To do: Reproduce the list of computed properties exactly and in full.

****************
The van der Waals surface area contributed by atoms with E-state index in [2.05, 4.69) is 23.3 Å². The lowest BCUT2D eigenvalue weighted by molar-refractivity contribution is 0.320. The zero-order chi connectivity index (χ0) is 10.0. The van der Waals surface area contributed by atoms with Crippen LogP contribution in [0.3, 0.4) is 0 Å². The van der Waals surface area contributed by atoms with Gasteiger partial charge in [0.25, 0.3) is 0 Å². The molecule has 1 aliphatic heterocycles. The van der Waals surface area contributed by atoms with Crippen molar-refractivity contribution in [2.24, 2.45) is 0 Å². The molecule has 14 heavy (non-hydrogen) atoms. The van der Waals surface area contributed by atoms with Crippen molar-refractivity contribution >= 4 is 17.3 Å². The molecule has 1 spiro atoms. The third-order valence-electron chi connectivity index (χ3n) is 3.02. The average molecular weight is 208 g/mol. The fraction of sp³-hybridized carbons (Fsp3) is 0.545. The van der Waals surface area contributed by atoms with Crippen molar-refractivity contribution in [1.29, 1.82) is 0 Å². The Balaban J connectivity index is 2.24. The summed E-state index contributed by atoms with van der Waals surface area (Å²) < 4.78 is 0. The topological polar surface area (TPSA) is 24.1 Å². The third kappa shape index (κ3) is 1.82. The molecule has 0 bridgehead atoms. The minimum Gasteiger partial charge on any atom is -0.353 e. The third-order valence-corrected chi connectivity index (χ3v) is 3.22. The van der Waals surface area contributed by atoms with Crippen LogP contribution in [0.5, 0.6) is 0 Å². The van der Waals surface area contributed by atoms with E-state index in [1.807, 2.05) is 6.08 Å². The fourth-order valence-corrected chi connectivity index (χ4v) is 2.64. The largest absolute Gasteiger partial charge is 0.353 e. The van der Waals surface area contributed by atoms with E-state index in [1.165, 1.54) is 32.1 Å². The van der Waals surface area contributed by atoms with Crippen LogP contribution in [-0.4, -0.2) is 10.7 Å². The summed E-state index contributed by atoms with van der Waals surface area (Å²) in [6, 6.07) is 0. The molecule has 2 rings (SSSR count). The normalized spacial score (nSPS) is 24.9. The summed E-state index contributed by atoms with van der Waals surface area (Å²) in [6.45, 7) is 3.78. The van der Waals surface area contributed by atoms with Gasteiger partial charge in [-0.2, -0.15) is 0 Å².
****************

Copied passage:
The van der Waals surface area contributed by atoms with E-state index in [2.05, 4.69) is 23.3 Å². The lowest BCUT2D eigenvalue weighted by molar-refractivity contribution is 0.320. The zero-order chi connectivity index (χ0) is 10.0. The van der Waals surface area contributed by atoms with Crippen LogP contribution in [0.3, 0.4) is 0 Å². The van der Waals surface area contributed by atoms with Gasteiger partial charge in [0.25, 0.3) is 0 Å². The molecule has 1 aliphatic heterocycles. The van der Waals surface area contributed by atoms with Crippen molar-refractivity contribution in [2.24, 2.45) is 0 Å². The molecule has 14 heavy (non-hydrogen) atoms. The van der Waals surface area contributed by atoms with Crippen molar-refractivity contribution >= 4 is 17.3 Å². The molecule has 1 spiro atoms. The third-order valence-electron chi connectivity index (χ3n) is 3.02. The average molecular weight is 208 g/mol. The fraction of sp³-hybridized carbons (Fsp3) is 0.545. The van der Waals surface area contributed by atoms with Crippen molar-refractivity contribution in [1.29, 1.82) is 0 Å². The Balaban J connectivity index is 2.24. The summed E-state index contributed by atoms with van der Waals surface area (Å²) < 4.78 is 0. The topological polar surface area (TPSA) is 24.1 Å². The third kappa shape index (κ3) is 1.82. The molecule has 0 bridgehead atoms. The minimum Gasteiger partial charge on any atom is -0.353 e. The third-order valence-corrected chi connectivity index (χ3v) is 3.22. The van der Waals surface area contributed by atoms with Crippen LogP contribution in [0.5, 0.6) is 0 Å². The van der Waals surface area contributed by atoms with E-state index in [1.807, 2.05) is 6.08 Å². The fourth-order valence-corrected chi connectivity index (χ4v) is 2.64. The largest absolute Gasteiger partial charge is 0.353 e. The van der Waals surface area contributed by atoms with E-state index in [1.165, 1.54) is 32.1 Å². The van der Waals surface area contributed by atoms with Crippen LogP contribution in [-0.4, -0.2) is 10.7 Å². The summed E-state index contributed by atoms with van der Waals surface area (Å²) in [6, 6.07) is 0. The molecule has 2 rings (SSSR count). The normalized spacial score (nSPS) is 24.9. The summed E-state index contributed by atoms with van der Waals surface area (Å²) in [6.45, 7) is 3.78. The van der Waals surface area contributed by atoms with Gasteiger partial charge in [-0.2, -0.15) is 0 Å².